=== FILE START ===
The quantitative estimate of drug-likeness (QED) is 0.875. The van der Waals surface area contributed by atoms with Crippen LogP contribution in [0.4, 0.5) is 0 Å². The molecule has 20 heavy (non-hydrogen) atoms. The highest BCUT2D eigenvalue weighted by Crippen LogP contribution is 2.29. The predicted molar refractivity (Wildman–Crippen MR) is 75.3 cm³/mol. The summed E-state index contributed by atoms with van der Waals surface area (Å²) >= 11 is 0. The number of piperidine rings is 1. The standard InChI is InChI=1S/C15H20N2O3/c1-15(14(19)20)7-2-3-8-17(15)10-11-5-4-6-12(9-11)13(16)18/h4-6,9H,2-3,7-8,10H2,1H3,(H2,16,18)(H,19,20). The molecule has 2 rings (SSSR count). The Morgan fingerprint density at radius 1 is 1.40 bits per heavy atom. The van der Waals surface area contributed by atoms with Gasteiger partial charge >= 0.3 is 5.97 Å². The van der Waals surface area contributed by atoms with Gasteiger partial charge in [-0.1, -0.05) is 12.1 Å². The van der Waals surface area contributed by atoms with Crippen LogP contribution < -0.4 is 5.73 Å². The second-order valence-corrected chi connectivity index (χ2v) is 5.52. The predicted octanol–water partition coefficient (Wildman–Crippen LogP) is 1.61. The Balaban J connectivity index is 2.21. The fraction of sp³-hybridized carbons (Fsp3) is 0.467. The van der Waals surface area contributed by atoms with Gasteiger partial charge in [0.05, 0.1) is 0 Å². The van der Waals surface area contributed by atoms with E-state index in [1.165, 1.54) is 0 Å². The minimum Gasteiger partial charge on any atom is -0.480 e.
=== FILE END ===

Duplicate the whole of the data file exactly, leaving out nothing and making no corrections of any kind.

The quantitative estimate of drug-likeness (QED) is 0.875. The van der Waals surface area contributed by atoms with Crippen LogP contribution in [0.4, 0.5) is 0 Å². The molecule has 20 heavy (non-hydrogen) atoms. The highest BCUT2D eigenvalue weighted by Crippen LogP contribution is 2.29. The predicted molar refractivity (Wildman–Crippen MR) is 75.3 cm³/mol. The summed E-state index contributed by atoms with van der Waals surface area (Å²) >= 11 is 0. The number of piperidine rings is 1. The standard InChI is InChI=1S/C15H20N2O3/c1-15(14(19)20)7-2-3-8-17(15)10-11-5-4-6-12(9-11)13(16)18/h4-6,9H,2-3,7-8,10H2,1H3,(H2,16,18)(H,19,20). The molecule has 2 rings (SSSR count). The Morgan fingerprint density at radius 1 is 1.40 bits per heavy atom. The van der Waals surface area contributed by atoms with Gasteiger partial charge >= 0.3 is 5.97 Å². The van der Waals surface area contributed by atoms with Gasteiger partial charge in [-0.1, -0.05) is 12.1 Å². The van der Waals surface area contributed by atoms with Crippen LogP contribution < -0.4 is 5.73 Å². The second-order valence-corrected chi connectivity index (χ2v) is 5.52. The predicted octanol–water partition coefficient (Wildman–Crippen LogP) is 1.61. The Balaban J connectivity index is 2.21. The fraction of sp³-hybridized carbons (Fsp3) is 0.467. The van der Waals surface area contributed by atoms with Gasteiger partial charge in [0.05, 0.1) is 0 Å². The van der Waals surface area contributed by atoms with E-state index in [1.165, 1.54) is 0 Å². The minimum Gasteiger partial charge on any atom is -0.480 e.